Tina Chau (Hawaii's KMGB9) reports that Ehren Watada's court-martil has been set for July 16-20 and that the "pre-trial motions are to be heard on May 20 and 21." In June, Watada became the first officer to publicly refuse to deploy to Iraq. In August of last year, the military held an Article 32 hearing at Fort Lewis to determine whether or not to go forward with a court-martial. At the start of this month, the court-martial of Watada began and ran for three days -- on the third day, Judge Toilet (aka John Head) ruled a mistrial over the objections of the defense (and initially without even the prosecution in support of a mistrial). Eric Seitz, Watada's civilian attorney, has maintained that the double-jeopardy clause of the Constitution now applies and that he will appeal any attempts to court-martial on that basis.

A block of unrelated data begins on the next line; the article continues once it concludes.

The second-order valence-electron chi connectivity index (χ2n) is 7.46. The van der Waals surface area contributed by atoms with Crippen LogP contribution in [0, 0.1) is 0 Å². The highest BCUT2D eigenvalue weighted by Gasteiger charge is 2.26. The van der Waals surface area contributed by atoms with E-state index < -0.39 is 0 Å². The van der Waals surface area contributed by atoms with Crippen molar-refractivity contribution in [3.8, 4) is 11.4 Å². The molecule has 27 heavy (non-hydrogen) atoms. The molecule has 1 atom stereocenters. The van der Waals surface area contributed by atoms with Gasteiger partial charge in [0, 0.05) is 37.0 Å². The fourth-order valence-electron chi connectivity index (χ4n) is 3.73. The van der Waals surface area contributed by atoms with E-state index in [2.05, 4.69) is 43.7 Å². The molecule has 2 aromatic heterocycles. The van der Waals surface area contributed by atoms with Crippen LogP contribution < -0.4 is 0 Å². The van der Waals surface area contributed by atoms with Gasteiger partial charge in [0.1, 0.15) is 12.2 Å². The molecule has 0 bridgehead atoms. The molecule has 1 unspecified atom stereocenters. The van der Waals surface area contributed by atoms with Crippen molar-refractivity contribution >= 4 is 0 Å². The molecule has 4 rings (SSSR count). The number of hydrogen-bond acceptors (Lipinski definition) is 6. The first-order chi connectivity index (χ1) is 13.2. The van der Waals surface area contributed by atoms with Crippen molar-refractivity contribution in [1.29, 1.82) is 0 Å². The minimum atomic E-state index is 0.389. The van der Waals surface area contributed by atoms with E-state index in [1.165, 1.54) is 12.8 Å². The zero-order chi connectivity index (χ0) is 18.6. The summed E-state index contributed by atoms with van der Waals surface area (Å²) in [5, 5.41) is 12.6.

Lehia Apana (The Maui News) reports that Ehren Watada's father Bob and his step-mother Rosa Sakanishi were at the Maui Community College Library on Monday where Bob spoke to "an energetic crowd" of at least 75 people about his son and how "he believes the judge realized his son had a chance of being acquitted of the charges and therefore forced the prosecution to request a mistrial."

Last Friday the military re-filed charges against Watada, the day prior, as
Conor Reed and Steve Leigh (Socialist Worker) observe was Mark Wilkerson's court-martial and that he issued a statement, "My Conscience is Clear," at his website: